ONGOING EXPERIMENT: The GUARDIAN’s Sean Ingle wrote American football is “again moving the chains in Britain,” and the NFL’s plan “seems to be working.” But Rams QB Sam Bradford said of children he met near EPL club Arsenal's training ground, "It was surprising just how little they knew about our game. Some of the kids, it was the first time they'd ever seen an American football.” Kirkwood is “chilly on the prospects” for an NFL London franchise “at least in the short term.” He said, "You don't want to do things for a sake of doing things. Our fan base would probably need to triple in size for it to be sustainable” (GUARDIAN, 10/28). In Tampa, Tom Jones writes the NFL “continues to push this London game, and I don't get it.” Jones: “First off, why not make it a big deal in this country? Make it a Friday game. Or a Saturday game. Why not make it the Monday night game? Make it special.” He continues, “If it's not a big deal here and it's not a big deal there, what's the point?” (TAMPA BAY TIMES, 10/29). In Boston, Christopher Gasper wrote "the league’s clarion call is falling on a lot of deaf ears.” An NFL franchise in London “wouldn’t turn many heads.” The big football game everyone is talking about that was played yesterday in London was not Patriots-Rams, but rather it was EPL matchup Chelsea-Manchester United" (BOSTON GLOBE, 10/28). ESPN BOSTON’s Reiss wrote of a potential NFL London team, “I don't sense agreement from many of the fans I've spoken with here over the past few days.” The general feeling is that they “presently have allegiances to already-existing NFL teams and wouldn't switch for a newly formed or relocated NFL club” (, 10/28).

FITTING THE BILL: The BOSTON GLOBE’s Gasper wrote if the NFL was “looking for its preeminent coach to act as a good-natured goodwill ambassador for expansion in the United Kingdom, it made a miscalculation” with Belichick. This past weekend he was “lacking genuine enthusiasm about or appreciation for the opportunity to export the NFL.” If the NFL is “serious about becoming part of the fabric of the British sports scene, it has to mandate that the teams show up by Wednesday for more media coverage.” There was “not a great deal of buzz here" about the game. It is “clear Belichick doesn’t buy the idea of American football catching on in the United Kingdom, although he is smart enough not to say it directly.” Belichick said, “I’m not really sure. I haven’t really thought about it” (BOSTON GLOBE, 10/27).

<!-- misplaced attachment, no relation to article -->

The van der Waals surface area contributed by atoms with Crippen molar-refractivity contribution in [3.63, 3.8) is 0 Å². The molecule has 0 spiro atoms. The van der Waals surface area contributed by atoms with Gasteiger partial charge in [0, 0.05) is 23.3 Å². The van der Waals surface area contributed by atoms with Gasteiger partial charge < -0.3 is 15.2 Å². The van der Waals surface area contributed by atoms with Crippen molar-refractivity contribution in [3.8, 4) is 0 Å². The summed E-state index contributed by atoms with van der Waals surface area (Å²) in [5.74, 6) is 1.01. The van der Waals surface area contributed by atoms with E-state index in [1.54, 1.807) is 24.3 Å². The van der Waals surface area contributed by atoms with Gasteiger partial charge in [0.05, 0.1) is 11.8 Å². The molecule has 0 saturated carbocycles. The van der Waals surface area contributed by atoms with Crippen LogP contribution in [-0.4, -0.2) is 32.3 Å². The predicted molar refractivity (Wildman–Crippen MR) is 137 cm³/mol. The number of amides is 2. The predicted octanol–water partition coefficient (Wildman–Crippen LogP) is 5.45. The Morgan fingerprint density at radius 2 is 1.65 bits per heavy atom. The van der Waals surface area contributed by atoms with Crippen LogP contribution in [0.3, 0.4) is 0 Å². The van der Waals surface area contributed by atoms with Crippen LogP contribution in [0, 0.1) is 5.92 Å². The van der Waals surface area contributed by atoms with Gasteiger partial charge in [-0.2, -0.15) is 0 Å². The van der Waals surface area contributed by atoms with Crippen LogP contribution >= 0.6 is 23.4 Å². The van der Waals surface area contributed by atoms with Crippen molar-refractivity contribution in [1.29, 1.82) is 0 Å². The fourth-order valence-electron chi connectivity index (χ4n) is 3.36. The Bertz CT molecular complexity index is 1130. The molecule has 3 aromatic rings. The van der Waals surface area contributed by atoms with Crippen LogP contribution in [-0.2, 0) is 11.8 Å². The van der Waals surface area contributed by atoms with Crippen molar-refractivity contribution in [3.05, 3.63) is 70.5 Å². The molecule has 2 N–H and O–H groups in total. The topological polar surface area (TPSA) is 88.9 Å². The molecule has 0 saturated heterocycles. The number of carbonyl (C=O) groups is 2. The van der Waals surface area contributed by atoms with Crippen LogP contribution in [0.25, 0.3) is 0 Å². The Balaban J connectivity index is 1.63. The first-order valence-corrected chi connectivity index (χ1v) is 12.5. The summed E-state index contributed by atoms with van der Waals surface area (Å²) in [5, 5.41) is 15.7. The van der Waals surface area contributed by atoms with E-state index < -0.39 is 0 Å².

PERCEPTION IS REALITY: NFL Network’s Steve Mariucci said, “I boldly predict the TV ratings for the Patriots-Rams game over there in the U.K. will have better ratings than Manchester United-Chelsea that play one hour before.” NFL Network’s Rich Eisen said, “It is quite rare to find NFL news relegated to the ‘other sport’ section of a newspaper, but that’s what happens when the U.K. tabloids cover the NFL, especially when the annual international series game falls on the same Sunday that Chelsea and Manchester United face off in North London.” The U.K. media referenced Belichick as “miserable Bill,” and the “media darling was James Laurinaitis mostly because his dad, The Road Warrior Animal, wrestled in Wembley in the1992 Summer Slam” (NFL GameDay Morning,” NFL Network, 10/28).

LONDON OR L.A.: CBS’ Boomer Esiason, on whether an NFL team will come first for London or L.A., said, “It’s got to be L.A. It’s America’s game and now we’re going to take one of our teams and put them over in London? You’ve got to be kidding me. Why don’t they test out the L.A. market once again with one of these teams?” CBS’ Dan Marino added, “You’re going to see a team in London.” Esiason added, “I know, but I want a team in L.A. before a team in London.” CBS’ Bill Cowher: “I think you’re going to keep it in state. That’s where the roots are. You play college football here. If you’re going to put a professional team, put it here in the United States.” But CBS’ Jason La Canfora said, “There’s a strong desire to be in London. I talked to several people who were at the most recent league meeting where all the owners gathered. They came away convinced that not only is this going to happen, it’s going to happen in the next ten years. A lot of people within the league believe that Jacksonville is the likely frontrunners to end up there. Remember, they’re going to be playing a game at Wembley from 2013 through 2016” (“The NFL Today,” CBS, 10/28).

THE HOST WITH THE MOST: Parsons said that Wembley has “an exclusive contract for NFL games in the UK for the next five years, and it’s not likely the NFL will schedule games outside the UK right now.” In Boston, Donna Goddison noted the NFL “sets up a 131-foot-long merchandise tent at Wembley that sells jerseys from every NFL team and racks up $1.5 million in sales per game.” Parsons said, “On the day of our game at Wembley Stadium, we’ll sell more merchandise than any other sports event in the UK on any calendar day, so we’ve done really well” (BOSTON HERALD, 10/27).